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Published on: Grammar Bites

The many Spanish equivalents of ‘tip’

“Tip” may be a short word, but it has a long list of Spanish equivalents. Let’s take a look at the main ones!

Tip as Punta

a) When we talk about the top end or corner of an object, particularly a pointy-shaped one, we translate ‘tip’ as ‘punta’:

  • Desde aquí puedes ver la punta del campanario. From here you can see the tip of the steeple.
  • Cuidado con las puntas de la mesas; son muy filosas. Watch out for the corner tips of the table; they’re pretty sharp.
  • ¿Llegaron a la punta de la montaña? Did they reach the tip of the mountain?

b) Similarly, when describing the end of an extremity or body part, particularly one long and tapered, we also use ‘punta’:

  • Necesito ir al salón para cortarme las puntas. I need to go to the hair salon and have my hair tips trimmed.
  • Juan se quemó las puntas de los dedos mientras cocinaba. Juan burnt off the tip of his fingers while he was cooking.
  • Me pica la punta de la nariz. I have an itch on the tip of my nose.
Tip as Consejo

When we’re giving or receiving useful hints or advice on how to do a task or make a decision, the right Spanish equivalent is ‘consejo‘:

  • Este libro tiene buenos consejos de repostería. This book has good baking tips.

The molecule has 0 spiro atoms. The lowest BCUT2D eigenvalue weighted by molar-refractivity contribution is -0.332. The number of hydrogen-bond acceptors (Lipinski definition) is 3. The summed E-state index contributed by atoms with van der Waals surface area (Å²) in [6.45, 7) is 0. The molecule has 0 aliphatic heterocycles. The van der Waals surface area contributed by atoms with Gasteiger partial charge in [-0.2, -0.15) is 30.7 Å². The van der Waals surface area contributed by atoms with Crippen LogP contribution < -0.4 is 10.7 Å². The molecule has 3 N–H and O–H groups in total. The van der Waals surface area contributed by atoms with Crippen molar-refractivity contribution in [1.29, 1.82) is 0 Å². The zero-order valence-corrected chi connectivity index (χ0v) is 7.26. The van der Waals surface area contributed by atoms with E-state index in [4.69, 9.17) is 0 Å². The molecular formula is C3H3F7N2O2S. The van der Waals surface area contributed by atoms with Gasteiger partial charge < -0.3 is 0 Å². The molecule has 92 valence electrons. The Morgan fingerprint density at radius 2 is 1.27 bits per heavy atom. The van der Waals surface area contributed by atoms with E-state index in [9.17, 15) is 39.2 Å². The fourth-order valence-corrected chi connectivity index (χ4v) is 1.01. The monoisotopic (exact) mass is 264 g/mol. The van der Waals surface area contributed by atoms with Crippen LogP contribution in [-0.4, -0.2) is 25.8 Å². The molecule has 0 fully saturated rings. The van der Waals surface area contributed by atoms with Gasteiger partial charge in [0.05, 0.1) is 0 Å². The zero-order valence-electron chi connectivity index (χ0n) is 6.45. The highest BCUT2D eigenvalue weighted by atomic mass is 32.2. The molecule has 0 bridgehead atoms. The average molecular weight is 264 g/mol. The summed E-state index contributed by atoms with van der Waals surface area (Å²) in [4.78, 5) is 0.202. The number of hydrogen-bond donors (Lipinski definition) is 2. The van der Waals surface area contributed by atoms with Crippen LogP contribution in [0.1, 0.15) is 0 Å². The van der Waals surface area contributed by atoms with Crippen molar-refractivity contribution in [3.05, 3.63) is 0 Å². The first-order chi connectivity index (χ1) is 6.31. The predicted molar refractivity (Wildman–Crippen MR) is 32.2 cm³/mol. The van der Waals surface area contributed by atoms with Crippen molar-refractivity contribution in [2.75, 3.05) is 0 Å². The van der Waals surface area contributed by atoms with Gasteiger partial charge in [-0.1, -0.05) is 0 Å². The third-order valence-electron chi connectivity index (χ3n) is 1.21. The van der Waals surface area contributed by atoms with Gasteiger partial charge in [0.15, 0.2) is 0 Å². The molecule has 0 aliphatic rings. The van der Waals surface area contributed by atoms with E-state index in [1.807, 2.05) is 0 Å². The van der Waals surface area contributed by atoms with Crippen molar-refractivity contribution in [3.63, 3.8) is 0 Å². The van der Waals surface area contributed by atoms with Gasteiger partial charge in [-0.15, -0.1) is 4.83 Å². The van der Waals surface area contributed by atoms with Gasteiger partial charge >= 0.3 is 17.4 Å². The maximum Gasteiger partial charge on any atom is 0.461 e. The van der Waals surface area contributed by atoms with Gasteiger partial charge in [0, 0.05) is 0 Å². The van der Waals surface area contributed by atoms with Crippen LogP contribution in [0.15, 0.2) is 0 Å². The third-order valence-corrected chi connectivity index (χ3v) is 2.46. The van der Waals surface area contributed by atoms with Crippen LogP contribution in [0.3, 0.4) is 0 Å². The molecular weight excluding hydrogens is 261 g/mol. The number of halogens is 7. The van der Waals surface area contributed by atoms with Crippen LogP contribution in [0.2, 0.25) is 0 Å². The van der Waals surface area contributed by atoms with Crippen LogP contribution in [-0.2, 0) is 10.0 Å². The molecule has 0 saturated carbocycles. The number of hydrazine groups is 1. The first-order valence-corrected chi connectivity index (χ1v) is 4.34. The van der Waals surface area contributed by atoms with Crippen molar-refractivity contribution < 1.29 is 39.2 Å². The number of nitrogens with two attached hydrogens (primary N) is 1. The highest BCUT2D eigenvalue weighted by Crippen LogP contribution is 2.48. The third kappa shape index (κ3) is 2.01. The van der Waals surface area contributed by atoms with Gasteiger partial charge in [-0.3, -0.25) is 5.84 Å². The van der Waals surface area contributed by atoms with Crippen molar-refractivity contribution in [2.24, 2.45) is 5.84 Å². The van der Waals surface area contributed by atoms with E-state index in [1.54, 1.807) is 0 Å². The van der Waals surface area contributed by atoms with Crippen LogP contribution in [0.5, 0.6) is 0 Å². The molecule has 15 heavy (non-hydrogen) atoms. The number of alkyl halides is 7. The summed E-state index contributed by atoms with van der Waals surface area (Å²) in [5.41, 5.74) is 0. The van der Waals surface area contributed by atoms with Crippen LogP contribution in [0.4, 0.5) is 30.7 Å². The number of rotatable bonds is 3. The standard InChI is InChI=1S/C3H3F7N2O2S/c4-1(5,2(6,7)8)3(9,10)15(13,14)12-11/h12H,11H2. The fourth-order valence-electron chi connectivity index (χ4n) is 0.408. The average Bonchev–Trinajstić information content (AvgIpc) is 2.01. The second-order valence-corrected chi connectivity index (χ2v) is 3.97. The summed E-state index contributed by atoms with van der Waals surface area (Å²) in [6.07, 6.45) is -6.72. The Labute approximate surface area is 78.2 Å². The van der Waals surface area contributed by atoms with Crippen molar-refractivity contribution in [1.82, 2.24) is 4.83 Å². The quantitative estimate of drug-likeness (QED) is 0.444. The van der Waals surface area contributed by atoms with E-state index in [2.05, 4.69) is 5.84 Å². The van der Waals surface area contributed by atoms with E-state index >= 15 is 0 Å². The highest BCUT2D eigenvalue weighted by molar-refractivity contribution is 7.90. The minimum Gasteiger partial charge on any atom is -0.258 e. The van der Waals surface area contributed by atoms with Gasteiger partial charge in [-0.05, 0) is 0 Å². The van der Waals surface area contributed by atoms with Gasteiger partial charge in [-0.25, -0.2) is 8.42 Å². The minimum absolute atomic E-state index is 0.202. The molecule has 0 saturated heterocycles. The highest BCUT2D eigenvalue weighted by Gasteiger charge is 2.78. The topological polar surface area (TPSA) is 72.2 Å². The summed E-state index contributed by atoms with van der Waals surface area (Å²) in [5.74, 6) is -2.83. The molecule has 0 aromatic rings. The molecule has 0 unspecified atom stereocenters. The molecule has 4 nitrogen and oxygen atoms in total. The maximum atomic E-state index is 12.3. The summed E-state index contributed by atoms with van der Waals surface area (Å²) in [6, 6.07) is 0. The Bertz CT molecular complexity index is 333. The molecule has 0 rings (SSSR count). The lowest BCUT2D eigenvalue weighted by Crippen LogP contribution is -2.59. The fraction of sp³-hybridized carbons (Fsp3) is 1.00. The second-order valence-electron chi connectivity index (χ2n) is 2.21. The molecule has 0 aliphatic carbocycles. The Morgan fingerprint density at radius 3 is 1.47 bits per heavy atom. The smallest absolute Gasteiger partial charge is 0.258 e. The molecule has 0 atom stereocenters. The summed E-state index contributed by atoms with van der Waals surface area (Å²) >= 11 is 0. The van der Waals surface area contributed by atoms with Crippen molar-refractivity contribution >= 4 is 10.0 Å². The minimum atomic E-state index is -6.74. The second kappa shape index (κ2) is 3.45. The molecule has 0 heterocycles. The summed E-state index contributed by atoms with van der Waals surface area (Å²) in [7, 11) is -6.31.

• ¿Tienes algún consejo para planear unas vacaciones buenas y baratas? Do you have any tips for planning a good and affordable vacation?
  • La profesora nos dió varios consejos para usar el subjuntivo facilmente. The teacher gave a few tips on how to use the subjunctive easily.
Tip as Propina

When talking about the gift of money given to someone for performing a service or task, we need the Spanish term ‘propina’:

  • Ellas dejaron una gran propina a la camarera. They left a big tip for the waitress.
  • La costumbre de dejar propinas puede cambiar de país a país. The costume of leaving a tip can change from country to country.
  • ¿Debo dejar propina en el hotel? Should I leave a tip at the hotel?
Tip as Dato o Información confidencial

When discussing a piece of secret or private information shared with someone else, we use the words ‘dato confidencial/privado’ or ‘información confidencial/privada’:

  • Escuchó un dato confidencial en la oficina y lo usó para comprar acciones. He heard a tip at the office and used it to buy stocks.
  • La investigación policial comenzó cuando recibieron información confidencial de un testigo anónimo. The police investigation started when they received a tip from an anonymous witness.
  • Ellos tienen un contacto en el hipódromo que les pasa información privada. They have a contact at the racetracks who gives them tips.
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